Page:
INDIANAPOLIS | The Indiana General Assembly's Republican supermajorities hate taxes and government regulation -- except when they don't -- and in two weeks they'll have to decide whether to re-approve a retroactive tax hike they easily passed the first time around.
Republican Gov. Mike Pence vetoed House Enrolled Act 1546 and called the retroactive approval of a higher income tax rate in Jackson and Pulaski counties improper. Both counties collected revenue at the higher rate to fund jail construction bonds even though authorization to do so had expired.
"If Hoosiers owe taxes, they should pay them. But when Hoosiers pay taxes that are not owed, they deserve relief, and this legislation does not meet that standard," Pence said in his veto message.
House Speaker Brian Bosma, R-Indianapolis, and Senate President David Long, R-Fort Wayne, disagree. They've scheduled a one-day meeting of the Legislature on June 12 to try to override Pence's veto.
"The problems associated with the veto, if it stands, will be immense," Long said.
Long noted it would be almost impossible for the counties to refund the extra income tax collections in any timely way. Long also said the state's bond rating could suffer if the counties default on loan payments.
Approval by a simple majority in both chambers is needed to override the governor's veto and enact the measure into law. The legislation was initially passed 98-0 in the House and 48-1 by the Senate.
It was one of three measures vetoed by the first-year governor. He also rejected proposals to require state licensing of anesthesiologist assistants and diabetes educators along with state certification of dietitians and music therapists.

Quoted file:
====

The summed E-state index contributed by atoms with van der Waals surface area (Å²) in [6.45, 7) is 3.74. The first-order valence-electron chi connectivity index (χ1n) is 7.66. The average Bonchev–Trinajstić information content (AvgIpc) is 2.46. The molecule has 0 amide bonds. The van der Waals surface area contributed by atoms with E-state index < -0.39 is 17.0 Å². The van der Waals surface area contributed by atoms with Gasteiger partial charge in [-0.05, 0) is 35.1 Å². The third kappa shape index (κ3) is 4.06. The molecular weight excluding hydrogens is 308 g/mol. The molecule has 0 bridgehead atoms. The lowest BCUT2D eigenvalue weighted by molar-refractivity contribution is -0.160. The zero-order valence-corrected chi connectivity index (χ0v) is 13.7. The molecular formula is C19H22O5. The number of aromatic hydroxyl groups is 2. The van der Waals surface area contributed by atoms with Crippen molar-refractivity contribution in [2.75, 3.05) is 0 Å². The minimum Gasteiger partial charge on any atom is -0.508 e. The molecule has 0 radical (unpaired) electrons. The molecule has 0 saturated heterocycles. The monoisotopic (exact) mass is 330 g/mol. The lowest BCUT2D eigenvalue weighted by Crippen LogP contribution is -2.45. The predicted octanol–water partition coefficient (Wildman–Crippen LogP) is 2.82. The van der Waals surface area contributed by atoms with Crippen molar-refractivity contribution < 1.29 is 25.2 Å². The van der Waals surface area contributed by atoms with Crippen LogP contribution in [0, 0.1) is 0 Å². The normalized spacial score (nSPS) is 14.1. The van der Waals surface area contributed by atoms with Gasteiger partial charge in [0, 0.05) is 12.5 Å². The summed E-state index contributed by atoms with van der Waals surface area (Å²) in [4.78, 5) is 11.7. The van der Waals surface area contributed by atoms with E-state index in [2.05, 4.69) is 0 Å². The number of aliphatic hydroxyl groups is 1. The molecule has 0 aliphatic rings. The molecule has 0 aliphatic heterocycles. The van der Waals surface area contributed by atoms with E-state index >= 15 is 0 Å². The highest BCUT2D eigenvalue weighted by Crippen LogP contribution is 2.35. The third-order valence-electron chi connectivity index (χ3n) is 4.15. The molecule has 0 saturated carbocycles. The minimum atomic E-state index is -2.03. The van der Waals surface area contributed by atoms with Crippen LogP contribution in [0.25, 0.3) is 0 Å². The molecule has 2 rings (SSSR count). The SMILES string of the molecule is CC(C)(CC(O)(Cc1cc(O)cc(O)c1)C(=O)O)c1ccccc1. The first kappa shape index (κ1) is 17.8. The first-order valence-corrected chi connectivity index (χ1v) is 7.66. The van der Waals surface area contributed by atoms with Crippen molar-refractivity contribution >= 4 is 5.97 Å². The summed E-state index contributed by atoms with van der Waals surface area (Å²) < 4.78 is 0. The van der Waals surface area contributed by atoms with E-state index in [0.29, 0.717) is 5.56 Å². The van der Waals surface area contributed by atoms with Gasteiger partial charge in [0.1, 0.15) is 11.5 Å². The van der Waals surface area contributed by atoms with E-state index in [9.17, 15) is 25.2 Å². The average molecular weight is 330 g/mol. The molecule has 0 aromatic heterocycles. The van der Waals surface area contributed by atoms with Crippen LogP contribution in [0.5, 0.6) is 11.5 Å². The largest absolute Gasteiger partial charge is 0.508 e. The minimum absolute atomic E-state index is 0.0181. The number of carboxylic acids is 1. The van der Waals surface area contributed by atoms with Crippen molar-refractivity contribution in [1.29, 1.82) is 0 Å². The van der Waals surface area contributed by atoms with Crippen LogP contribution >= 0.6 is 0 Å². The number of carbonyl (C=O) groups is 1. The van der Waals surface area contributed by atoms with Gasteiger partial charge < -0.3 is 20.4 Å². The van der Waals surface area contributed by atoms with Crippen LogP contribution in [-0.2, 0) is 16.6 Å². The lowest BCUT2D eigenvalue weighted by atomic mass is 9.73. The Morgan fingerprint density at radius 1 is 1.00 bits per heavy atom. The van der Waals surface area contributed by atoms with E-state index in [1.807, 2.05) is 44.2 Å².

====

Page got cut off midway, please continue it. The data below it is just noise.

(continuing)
Despite the Republican-dominated majorities that approved Senate Enrolled Act 273 and House Enrolled Act 1242, Pence said he believes the state ought to have fewer professional licenses, not more.
"Less regulation will mean more jobs for Hoosiers," Pence said.
Bosma and Long said those vetoes will not be on the June 12 legislative agenda but will be considered in the normal course of business next year.
House Democratic Leader Scott Pelath, D-Michigan City, said he thinks Pence used his vetoes to show legislative Republicans, who often say one thing but do another on taxes and regulations, that he will not go along with proposals if they conflict with his own anti-tax, anti-regulation positions.
"That's one of the governor's few opportunities to render judgments on some things that happened in the session. It's a chance to talk about things," Pelath said.